Fat-soluble vitamins (vitamins A, D, E, and K) are involved in specific roles of maintenance and repair of body cells and tissues. Unlike water-soluble vitamins, extra amounts of fat-soluble vitamins are not excreted, so over-saturation of these may lead to toxicity.
Minerals have a variety of functions, ranging from water and acid-base balance, to bone structure and co-enzyme activity, as mentioned before.
As long as you consume a sufficient vitamins and minerals, a constant influx is not necessary, and may also be harmful. For example, time-release niacin is not recommended because it can cause liver damage. Time-release iron supplements are ineffective because the point of release in the intestinal tract does not absorb this mineral efficiently. Some time-release supplements contain coatings that prevent the absorption of fat-soluble vitamins. As you can see, time-release nutritionals are certainly not worth the extra money manufacturers often charge for them. Besides, Mother Nature has already provided us with a way to time-release our nutrients... by getting them from a variety of foods, eaten at various times throughout the day.
To get to your last question, you are among quite a number of men and women who have expressed concern over whether their multi-vitamin "works" or "doesn't work"; that is not really the point of these supplements. Their purpose is to help certain people fill in nutritional gaps when they are unable to eat enough food or obtain adequate vitamins and minerals from their diet. Multi-vitamins also might be recommended for some vegetarians, dieters, and others who have food allergies, intolerances, or other problems associated with eating particular foods. A supplement may benefit the elderly, too, because sometimes older people can't absorb nutrients as well as they did in their youth. Remember, the meaning of a dietary supplement is to add to a diet, not to take the place of food!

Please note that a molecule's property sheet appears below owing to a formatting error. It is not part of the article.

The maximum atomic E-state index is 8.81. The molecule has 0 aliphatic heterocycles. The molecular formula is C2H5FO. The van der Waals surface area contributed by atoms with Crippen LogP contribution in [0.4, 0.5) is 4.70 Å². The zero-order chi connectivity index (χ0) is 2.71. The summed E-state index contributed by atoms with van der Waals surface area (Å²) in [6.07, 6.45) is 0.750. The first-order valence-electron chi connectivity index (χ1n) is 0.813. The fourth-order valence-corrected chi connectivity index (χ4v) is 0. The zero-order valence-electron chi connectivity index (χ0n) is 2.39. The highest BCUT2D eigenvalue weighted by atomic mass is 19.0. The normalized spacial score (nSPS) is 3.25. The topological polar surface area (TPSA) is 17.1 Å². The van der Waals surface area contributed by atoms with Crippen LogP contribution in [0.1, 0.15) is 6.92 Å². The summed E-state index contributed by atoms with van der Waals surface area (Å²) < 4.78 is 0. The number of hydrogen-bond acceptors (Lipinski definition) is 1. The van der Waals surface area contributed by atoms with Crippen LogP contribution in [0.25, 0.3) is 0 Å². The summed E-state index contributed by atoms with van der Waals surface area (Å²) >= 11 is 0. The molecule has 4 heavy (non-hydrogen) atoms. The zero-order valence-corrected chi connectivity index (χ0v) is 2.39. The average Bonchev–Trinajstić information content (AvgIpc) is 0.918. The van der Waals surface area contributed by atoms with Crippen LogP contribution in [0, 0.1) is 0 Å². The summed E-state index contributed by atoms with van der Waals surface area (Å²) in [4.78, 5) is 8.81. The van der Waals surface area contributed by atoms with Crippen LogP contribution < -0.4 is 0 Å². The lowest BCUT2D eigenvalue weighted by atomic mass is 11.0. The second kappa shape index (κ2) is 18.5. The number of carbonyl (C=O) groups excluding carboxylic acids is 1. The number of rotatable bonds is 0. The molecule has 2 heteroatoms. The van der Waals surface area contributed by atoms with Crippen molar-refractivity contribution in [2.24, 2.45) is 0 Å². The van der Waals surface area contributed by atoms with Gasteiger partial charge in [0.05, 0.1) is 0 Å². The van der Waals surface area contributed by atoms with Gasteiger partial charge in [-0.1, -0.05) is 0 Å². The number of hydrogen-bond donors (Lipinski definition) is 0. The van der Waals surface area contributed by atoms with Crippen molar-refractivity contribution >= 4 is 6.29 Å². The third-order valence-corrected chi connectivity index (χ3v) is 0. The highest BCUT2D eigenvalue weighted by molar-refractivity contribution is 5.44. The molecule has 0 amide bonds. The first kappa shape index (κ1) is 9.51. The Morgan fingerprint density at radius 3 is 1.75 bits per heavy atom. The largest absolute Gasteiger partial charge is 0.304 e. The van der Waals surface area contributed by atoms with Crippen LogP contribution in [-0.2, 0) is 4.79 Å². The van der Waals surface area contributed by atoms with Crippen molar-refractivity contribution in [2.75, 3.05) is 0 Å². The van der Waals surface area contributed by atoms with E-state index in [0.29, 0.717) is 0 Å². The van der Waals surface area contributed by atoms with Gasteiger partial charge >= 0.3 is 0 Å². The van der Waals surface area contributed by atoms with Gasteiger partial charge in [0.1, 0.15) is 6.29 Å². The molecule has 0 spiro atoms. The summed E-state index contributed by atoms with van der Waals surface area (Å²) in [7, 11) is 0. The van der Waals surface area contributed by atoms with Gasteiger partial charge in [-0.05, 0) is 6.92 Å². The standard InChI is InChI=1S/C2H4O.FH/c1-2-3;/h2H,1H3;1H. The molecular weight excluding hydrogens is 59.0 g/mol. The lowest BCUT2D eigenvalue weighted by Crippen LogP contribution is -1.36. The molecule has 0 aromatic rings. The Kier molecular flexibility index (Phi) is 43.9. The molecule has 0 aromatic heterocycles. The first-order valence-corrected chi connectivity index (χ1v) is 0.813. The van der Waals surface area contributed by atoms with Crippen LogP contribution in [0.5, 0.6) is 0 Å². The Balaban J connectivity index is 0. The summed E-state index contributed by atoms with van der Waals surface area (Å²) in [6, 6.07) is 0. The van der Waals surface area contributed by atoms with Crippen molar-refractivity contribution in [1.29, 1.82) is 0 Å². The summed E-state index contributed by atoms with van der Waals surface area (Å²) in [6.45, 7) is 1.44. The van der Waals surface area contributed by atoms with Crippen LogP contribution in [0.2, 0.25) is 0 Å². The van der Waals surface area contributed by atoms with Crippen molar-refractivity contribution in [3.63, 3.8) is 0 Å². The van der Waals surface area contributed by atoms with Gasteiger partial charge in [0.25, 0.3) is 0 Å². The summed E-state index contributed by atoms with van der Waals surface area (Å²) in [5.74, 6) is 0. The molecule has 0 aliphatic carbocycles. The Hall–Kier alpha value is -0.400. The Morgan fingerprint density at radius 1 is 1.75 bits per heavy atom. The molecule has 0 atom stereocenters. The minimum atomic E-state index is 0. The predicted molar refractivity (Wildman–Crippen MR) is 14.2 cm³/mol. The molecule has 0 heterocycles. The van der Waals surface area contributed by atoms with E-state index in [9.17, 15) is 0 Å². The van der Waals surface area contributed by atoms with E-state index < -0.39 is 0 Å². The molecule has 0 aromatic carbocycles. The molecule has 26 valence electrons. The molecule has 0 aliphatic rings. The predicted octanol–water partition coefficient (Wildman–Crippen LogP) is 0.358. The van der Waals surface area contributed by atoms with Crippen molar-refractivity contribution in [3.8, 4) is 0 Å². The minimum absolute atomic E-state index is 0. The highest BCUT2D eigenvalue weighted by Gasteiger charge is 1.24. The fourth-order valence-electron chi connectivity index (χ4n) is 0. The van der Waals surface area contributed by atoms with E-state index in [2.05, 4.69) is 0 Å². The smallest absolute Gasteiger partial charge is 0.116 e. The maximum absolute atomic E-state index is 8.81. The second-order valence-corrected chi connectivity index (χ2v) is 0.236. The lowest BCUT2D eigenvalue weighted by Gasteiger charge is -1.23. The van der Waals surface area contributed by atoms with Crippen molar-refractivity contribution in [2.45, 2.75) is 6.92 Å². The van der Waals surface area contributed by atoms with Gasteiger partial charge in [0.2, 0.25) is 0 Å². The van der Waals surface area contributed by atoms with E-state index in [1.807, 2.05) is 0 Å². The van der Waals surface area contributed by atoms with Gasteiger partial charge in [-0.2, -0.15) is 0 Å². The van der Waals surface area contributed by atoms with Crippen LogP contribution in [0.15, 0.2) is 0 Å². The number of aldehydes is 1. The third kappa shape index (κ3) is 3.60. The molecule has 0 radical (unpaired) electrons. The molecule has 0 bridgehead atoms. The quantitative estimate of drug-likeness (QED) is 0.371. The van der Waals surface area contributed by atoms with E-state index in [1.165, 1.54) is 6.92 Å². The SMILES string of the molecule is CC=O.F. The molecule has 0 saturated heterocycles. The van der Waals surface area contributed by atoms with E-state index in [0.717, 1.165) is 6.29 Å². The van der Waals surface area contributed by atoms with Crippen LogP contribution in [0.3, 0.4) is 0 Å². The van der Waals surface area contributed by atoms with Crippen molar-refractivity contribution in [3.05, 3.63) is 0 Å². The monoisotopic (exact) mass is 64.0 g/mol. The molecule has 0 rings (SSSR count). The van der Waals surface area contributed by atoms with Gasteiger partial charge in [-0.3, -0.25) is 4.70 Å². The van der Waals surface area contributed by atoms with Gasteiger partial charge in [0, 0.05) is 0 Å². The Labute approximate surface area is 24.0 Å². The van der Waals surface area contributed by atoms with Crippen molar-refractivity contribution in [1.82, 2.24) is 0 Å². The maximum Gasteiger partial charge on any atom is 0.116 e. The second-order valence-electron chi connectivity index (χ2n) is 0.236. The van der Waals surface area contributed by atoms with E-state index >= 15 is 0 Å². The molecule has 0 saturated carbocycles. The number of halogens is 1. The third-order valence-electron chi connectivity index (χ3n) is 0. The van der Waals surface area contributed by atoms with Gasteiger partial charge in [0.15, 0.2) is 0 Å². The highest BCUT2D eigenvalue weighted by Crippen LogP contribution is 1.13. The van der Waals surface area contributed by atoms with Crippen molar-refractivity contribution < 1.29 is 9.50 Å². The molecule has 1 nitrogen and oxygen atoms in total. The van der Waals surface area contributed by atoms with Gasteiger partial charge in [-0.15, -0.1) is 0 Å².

Dear Thirsty one,
Yo, what's up with your coach? We're talkin' school sports, not the Marine Corps. Perhaps your coach thinks that drinking water during practice will cause cramps and impair performance, or maybe s/he does not want to take time away from practice by having water breaks. Or, is s/he withholding water as a form of cruel and unusual punishment? Either way, withholding water from the team players is unhealthy and unethical. From your description, you and your teammates are exhibiting signs of dehydration. By the time you are thirsty, you already need fluids.
Water is vital to life for many reasons. Adult bodies are made up of about 55 to 60 percent water — children's bodies have an even higher percentage. This fluid is needed to:
- Transport nutrients to organs and muscles
- Carry waste products out of the body
- Provide an environment for chemical reactions to occur
- Act as a lubricant around joints
- Work as a shock absorber inside the eyes and spinal cord
- Serve as the solvent for minerals, vitamins, amino acids, glucose, and lots of other substances
- Help regulate body temperature
In carrying out our normal body processes, we lose about 2.5 quarts of water a day. That's why we need to drink eight to ten cups (one cup = 8 ounces) of water every day. You need more if you exercise and sweat. The good news is that any non-caffeinated beverage counts, too.